[Date Prev][Date Next] [Thread Prev][Thread Next] [Date Index] [Thread Index]

Re: Strong Copyleft licenses other than the GNU GPL family.

Le septidi 17 brumaire, an CCXXIV, Joel Rees a écrit :
> > The firs drawback is that it would be incompatible with GPL code and
> > libraries, and even possibly LGPL. That means libraries made using that
> > license can not be used from GPL code or with GPL libraries. Basically,
> > there is logically room for only one widely-adopted copyleft license.
> I'm curious as to your reasoning here.

Copyleft means: if your binary includes bits from my library, then it must
be distributed under the same license.

So, if the binary includes library_A that is under copyleft_license_A and
library_B that is under copyleft_license_B, the requirements can not be met

> > The second drawback is that it would probably have no legal standing.
> > Copyleft is based on copyright, and copyright controls distribution, nothing
> > else. In principle, it can not control API use, since there is no
> > distribution involved. In practice, you can argue that using an API requires
> > copying tiny bits of it in the calling program: function names, macro
> > expansion, etc. But this claim is weak: copyright requires originality, and
> > there is little room for originality in function names; and it is easy to
> > circumvent. The more restrictive you make your license, the stronger the
> > incentive to circumvent it.
> I'm not really seeing your reasoning here, either.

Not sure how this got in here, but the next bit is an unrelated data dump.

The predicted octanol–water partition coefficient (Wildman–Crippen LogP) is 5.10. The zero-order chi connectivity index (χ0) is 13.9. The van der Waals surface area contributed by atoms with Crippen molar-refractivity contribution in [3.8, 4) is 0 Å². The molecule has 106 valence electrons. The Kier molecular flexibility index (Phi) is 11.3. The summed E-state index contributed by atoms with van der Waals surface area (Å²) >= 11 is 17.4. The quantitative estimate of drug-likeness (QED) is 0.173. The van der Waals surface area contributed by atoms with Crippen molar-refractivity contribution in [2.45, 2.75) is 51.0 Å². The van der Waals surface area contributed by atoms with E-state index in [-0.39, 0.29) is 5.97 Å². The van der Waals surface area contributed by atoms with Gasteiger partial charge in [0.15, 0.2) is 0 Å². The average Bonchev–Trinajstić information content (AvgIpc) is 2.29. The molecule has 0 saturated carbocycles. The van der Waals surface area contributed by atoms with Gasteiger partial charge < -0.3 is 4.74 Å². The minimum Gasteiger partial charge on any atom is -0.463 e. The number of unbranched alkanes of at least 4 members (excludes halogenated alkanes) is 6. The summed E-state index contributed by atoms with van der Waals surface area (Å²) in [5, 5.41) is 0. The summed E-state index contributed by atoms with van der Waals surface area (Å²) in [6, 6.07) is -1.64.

What part of it? That copyrighting API is legally weak? Do you think a judge
will sustain someone's alleged copyright on "create_window"?

That copyrighting API is easy to circumvent? Just wrap the library in a
trivial one, implementing a similar or specialized API with different
function names and structures. Then make a non-working version of the second
API that do not use the copyleft library at all.

That more coercive requirements yields more incentive to circumvent them?
Seems obvious.

> I would disagree (rather strongly) with at least some of what you seem
> to be saying, but I'm not really sure what you are intending to say
> here.

I am saying that looking for that kind of license is a waste of time. It
will not prevent bad guy from using the work, at worse force them to make a
little effort to twist the license. And it will severely annoy people who
insisting on respecting the licenses, like Debian packagers.


  Nicolas George

Attachment: signature.asc
Description: Digital signature

Reply to: